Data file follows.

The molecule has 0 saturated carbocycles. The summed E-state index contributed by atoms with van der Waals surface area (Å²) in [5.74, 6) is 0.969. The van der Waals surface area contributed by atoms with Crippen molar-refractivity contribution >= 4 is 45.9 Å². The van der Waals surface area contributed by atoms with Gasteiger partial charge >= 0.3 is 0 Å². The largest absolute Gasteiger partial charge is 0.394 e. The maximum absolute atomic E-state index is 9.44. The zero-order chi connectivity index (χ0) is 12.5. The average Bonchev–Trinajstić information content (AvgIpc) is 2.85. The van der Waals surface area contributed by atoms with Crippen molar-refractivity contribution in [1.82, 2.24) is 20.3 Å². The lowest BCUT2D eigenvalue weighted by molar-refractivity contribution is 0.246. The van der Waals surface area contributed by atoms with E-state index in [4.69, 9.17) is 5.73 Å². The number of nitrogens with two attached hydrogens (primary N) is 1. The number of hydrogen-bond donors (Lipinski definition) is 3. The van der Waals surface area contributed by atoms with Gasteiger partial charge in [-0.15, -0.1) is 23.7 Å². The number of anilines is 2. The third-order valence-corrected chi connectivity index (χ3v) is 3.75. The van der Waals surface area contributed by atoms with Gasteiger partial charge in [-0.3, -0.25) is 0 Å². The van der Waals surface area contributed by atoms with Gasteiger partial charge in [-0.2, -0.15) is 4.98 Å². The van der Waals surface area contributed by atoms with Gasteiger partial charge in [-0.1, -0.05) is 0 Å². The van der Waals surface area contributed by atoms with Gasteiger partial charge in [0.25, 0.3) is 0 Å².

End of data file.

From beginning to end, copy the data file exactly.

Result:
The molecule has 0 saturated carbocycles. The summed E-state index contributed by atoms with van der Waals surface area (Å²) in [5.74, 6) is 0.969. The van der Waals surface area contributed by atoms with Crippen molar-refractivity contribution >= 4 is 45.9 Å². The van der Waals surface area contributed by atoms with Gasteiger partial charge >= 0.3 is 0 Å². The largest absolute Gasteiger partial charge is 0.394 e. The maximum absolute atomic E-state index is 9.44. The zero-order chi connectivity index (χ0) is 12.5. The average Bonchev–Trinajstić information content (AvgIpc) is 2.85. The van der Waals surface area contributed by atoms with Crippen molar-refractivity contribution in [1.82, 2.24) is 20.3 Å². The lowest BCUT2D eigenvalue weighted by molar-refractivity contribution is 0.246. The van der Waals surface area contributed by atoms with E-state index in [4.69, 9.17) is 5.73 Å². The number of nitrogens with two attached hydrogens (primary N) is 1. The number of hydrogen-bond donors (Lipinski definition) is 3. The van der Waals surface area contributed by atoms with Gasteiger partial charge in [-0.15, -0.1) is 23.7 Å². The number of anilines is 2. The third-order valence-corrected chi connectivity index (χ3v) is 3.75. The van der Waals surface area contributed by atoms with Gasteiger partial charge in [-0.3, -0.25) is 0 Å². The van der Waals surface area contributed by atoms with Gasteiger partial charge in [-0.2, -0.15) is 4.98 Å². The van der Waals surface area contributed by atoms with Gasteiger partial charge in [-0.1, -0.05) is 0 Å². The van der Waals surface area contributed by atoms with Gasteiger partial charge in [0.25, 0.3) is 0 Å².